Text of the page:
Well, well, well...it looks like Knicks fans won't have to worry about James Dolan trading a pair of first-round picks for Nazr Mohammed (for tonight, anyway).
In their first full game without star center Tyson Chandler, the Knicks rallied for a stirring 101-91 victory. The Knicks showed off a little bit of everything in this game: something old (their three-point shooting), something new (an excellent performance from maligned big Andrea Bargnani), something borrowed (Chandler apparently lent his shot-blocking prowess to Bargnani) and something blue (their uniforms).
"The Bargnani Game"
If Andrea Bargnani truly turns a corner this season and becomes a valuable member of the New York frontcourt, the basketball world will likely point to this game as the turning point.
Bargnani can never replace what Tyson Chandler give the Knicks from the center position, but on this night he gave the Knicks everything he had on both ends of the court. He put up a stat line that belies everything he has shown this season: 25 points on 11-for-25 shooting (3-for-9 from three), eight rebounds, three assists, one turnover and five blocks.
How incredible is that line coming from Bargnani? Consider:
- He scored 25 points tonight in his first game at center for New York. In 132 games at center for the Knicks, Chandler scored 25 points twice.
- Coming into tonight's game, Bargnani had only four games of at least five blocked shots in his eight-year NBA career.
-Knicks legend (and tonight's head coach for Charlotte) Patrick Ewing had 89 games of at least 25 points and five blocks in his New York career. In that time, the only one other Knicks center to have such a game is—you guessed it—Andrea Bargnani. (h/t Bluecheese999)
The best way to describe Bargnani's game tonight would be "fearless." Gone was the player who looked so hesitant on every shot and drive to the rim in New York's first four games. Bargnani didn't shoot a high percentage, but he didn't hesitate to use his height to shoot over defenders or whip passes into traffic.
And when he put the ball on the floor, magic happened.
BARGSOVER ON MCBARGS https://t.co/uC8UgHSdkF— netw3rk (@netw3rk) November 9, 2013
After the game, Bargnani spoke to the media about his change in mindset.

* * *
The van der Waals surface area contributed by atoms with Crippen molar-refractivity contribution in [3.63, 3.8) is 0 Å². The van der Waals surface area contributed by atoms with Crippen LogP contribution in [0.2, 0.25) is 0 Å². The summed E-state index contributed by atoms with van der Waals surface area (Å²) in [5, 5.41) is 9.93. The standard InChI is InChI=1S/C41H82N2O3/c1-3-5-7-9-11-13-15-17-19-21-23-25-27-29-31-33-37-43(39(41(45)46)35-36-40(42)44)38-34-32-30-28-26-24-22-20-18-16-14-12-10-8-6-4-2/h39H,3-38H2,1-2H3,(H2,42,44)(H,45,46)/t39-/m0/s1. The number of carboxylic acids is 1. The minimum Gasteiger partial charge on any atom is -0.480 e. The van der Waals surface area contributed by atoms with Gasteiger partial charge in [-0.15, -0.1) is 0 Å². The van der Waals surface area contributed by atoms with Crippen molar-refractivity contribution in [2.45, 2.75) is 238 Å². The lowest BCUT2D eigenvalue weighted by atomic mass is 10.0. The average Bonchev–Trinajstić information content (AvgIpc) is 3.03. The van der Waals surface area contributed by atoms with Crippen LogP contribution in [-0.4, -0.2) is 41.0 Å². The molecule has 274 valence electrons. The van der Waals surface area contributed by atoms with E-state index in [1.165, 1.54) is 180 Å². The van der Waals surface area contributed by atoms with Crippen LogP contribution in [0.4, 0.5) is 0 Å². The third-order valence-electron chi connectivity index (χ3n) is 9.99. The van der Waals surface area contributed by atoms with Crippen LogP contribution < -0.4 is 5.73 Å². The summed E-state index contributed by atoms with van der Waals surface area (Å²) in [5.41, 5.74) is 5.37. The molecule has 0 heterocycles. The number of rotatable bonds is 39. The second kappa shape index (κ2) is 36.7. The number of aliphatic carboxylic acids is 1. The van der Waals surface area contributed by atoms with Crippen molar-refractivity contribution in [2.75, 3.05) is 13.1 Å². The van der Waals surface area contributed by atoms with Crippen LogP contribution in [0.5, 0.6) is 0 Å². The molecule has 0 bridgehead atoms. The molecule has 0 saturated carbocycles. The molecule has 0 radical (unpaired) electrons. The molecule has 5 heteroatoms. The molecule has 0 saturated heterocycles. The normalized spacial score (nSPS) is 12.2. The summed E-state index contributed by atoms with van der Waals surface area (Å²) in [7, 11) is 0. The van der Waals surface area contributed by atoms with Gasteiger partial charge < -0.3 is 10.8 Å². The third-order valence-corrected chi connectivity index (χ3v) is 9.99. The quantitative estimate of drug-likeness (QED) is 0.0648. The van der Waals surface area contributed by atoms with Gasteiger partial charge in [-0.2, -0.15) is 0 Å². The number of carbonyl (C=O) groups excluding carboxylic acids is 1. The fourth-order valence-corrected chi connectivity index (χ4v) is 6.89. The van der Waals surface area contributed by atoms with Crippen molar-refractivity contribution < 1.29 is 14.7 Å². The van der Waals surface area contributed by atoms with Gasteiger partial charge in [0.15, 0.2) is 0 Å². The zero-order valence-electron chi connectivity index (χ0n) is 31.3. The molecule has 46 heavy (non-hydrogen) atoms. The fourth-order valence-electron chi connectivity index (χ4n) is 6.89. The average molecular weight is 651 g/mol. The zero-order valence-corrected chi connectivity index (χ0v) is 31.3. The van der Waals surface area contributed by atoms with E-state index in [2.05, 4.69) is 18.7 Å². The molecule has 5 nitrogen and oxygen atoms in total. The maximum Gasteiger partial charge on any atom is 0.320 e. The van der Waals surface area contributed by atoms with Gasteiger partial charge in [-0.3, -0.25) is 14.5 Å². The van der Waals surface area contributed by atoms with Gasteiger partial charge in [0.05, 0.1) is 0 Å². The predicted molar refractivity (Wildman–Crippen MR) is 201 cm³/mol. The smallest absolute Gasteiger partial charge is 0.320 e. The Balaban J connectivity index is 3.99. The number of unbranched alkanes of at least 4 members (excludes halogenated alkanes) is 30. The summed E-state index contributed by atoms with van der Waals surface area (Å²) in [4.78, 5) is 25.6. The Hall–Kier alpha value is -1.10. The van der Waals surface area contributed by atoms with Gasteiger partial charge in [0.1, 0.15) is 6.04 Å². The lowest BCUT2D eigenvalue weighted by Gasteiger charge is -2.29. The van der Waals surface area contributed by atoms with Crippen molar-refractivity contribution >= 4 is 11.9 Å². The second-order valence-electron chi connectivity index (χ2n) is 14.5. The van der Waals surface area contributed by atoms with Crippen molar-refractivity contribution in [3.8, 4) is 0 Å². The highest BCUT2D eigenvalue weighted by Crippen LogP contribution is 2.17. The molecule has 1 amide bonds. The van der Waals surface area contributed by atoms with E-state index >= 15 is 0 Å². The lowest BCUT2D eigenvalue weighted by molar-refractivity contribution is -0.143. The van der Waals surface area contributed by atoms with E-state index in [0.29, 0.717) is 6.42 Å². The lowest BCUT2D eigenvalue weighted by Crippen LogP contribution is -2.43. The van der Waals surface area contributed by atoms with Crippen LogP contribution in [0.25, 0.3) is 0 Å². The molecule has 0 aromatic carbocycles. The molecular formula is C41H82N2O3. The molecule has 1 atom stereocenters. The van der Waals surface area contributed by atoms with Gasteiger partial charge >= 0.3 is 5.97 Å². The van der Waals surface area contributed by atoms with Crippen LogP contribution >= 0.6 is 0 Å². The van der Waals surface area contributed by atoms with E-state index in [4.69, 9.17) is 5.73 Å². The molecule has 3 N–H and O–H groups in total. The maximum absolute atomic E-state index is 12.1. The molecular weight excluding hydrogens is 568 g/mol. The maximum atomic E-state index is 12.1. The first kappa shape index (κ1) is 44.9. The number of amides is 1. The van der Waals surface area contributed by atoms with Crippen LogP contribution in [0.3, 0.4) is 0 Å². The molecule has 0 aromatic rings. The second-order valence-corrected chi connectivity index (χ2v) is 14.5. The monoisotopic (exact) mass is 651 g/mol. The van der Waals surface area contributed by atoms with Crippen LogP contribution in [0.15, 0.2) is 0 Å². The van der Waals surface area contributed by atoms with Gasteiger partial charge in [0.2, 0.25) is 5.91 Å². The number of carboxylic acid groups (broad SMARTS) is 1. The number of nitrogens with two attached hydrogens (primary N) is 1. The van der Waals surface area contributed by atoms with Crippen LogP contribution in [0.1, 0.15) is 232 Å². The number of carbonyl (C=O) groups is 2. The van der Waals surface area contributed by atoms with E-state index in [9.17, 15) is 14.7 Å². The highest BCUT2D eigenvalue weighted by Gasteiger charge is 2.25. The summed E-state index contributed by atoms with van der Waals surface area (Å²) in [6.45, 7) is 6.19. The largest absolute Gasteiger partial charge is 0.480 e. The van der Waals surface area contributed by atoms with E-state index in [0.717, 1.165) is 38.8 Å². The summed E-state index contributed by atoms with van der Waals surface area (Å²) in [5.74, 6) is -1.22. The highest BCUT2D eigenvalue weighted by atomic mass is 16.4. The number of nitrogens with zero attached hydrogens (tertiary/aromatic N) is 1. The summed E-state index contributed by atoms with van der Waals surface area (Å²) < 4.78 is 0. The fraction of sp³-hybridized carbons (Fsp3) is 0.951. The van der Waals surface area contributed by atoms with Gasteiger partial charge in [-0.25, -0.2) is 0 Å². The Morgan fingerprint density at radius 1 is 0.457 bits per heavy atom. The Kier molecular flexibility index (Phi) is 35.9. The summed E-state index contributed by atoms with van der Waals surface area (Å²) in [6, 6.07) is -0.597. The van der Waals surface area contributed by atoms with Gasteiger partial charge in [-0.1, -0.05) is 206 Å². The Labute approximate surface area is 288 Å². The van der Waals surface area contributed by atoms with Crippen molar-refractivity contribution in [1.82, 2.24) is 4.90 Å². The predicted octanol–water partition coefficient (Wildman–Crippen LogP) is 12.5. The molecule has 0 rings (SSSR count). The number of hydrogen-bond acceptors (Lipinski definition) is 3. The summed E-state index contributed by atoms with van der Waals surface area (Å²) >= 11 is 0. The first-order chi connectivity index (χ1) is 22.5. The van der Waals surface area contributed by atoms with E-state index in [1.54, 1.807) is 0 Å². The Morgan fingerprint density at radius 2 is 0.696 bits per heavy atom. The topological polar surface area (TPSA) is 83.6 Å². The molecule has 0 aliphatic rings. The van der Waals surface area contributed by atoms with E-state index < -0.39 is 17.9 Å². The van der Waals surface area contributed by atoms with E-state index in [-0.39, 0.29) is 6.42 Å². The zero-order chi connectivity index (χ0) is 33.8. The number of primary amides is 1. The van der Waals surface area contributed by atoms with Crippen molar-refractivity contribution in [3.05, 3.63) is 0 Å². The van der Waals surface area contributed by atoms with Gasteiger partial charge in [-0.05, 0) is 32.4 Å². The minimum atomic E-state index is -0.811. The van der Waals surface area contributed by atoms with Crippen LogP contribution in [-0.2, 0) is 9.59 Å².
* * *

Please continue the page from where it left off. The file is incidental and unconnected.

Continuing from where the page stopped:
Per the Associated Press:
"Don't be hesitant and just play my game and go out there and do what I've always done all these years," Bargnani said. "I got to be more aggressive on the offense."
Welcome Back, Last Year's Knicks
The 2012-13 Knicks were known for two things: three-point shooting and two-PG lineups. They set an NBA record last season for both three-point attempts and three-point field goals. They relied on a starting backcourt of Raymond Felton and Jason Kidd to start the season and a Felton/Pablo Prigioni backcourt to end the season.
This year, though, the Knicks went away from both of those strengths at the start of the season. New York came into this game ranked 16th in the league in three-point attempts and 21st in three-point field goals. Nearly 20 percent of their attempts from behind the arc came from rookie Tim Hardaway Jr., who was shooting a ghastly 3-for-18 from three.
Tonight, the Knicks not only took more threes, but took smarter threes. They spread the wealth—seven players made at least one three—en route to a 12-for-26 team-wide performance from downtown.
Three of those three-pointers came from Prigioni, who was inserted into the starting lineup for the first time since the Knicks' opening night win against Milwaukee. Coincidence or not, that one Prigioni start was also the one and only win of the season for New York.
Last year, the Knicks won 15 of their 16 regular games with both Felton and Prigioni in the starting lineup. Though Prigioni will never fill up a stat sheet, he helps the Knicks in a number of ways: unselfish playmaking, quality three-point shooting and excellent help defense.
Before the game, Chris Herring of the Wall Street Journal pointed out that inserting Prigioni into the lineup could actually help improve the Knicks' defense with Bargnani at center.
The bad news: Defensively, Melo & Bargnani have given up 68.3% shooting (28-for-41) & 157.8 pts/100 plays at PF & C in 25 mins of work— Chris Herring (@HerringWSJ) November 7, 2013
One thing that could MAYBE save Bargnani at center: NYKs performed fine defensively when he's on the court w Prigioni. 102 pts per 100 plays— Chris Herring (@HerringWSJ) November 7, 2013
Can the Knicks Keep This Up?
Not only did the Knicks win tonight, but they officially played their last game without the services of J.R. Smith, who will return from his five-game suspension on Sunday against San Antonio.
But while Smith will give New York another weapon on offense, do they have the strength up front to deal with teams like San Antonio?
New York did play well last season without Chandler, but they did get a bit lucky in their scheduling, according to Herring.
Couple observations: Knicks survived Tyson's injury last yr, but will have bigger, tougher opponents to play against this time around.— Chris Herring (@HerringWSJ) November 7, 2013
Five of next 10 NYK opponents rank among NBAs top-10 in pts in the paint. Last yr, in the 16 gms Tyson missed, NYK only played four.— Chris Herring (@HerringWSJ) November 7, 2013
If anything, New York would do well to follow the lessons from tonight's win. It wasn't a big team coming into the year, and it's even less big now. It's a team of shooters, and it plays its best basketball when it spreads the floor and shoots the three. If the Knicks stay true to that formula, they just might survive Chandler's absence.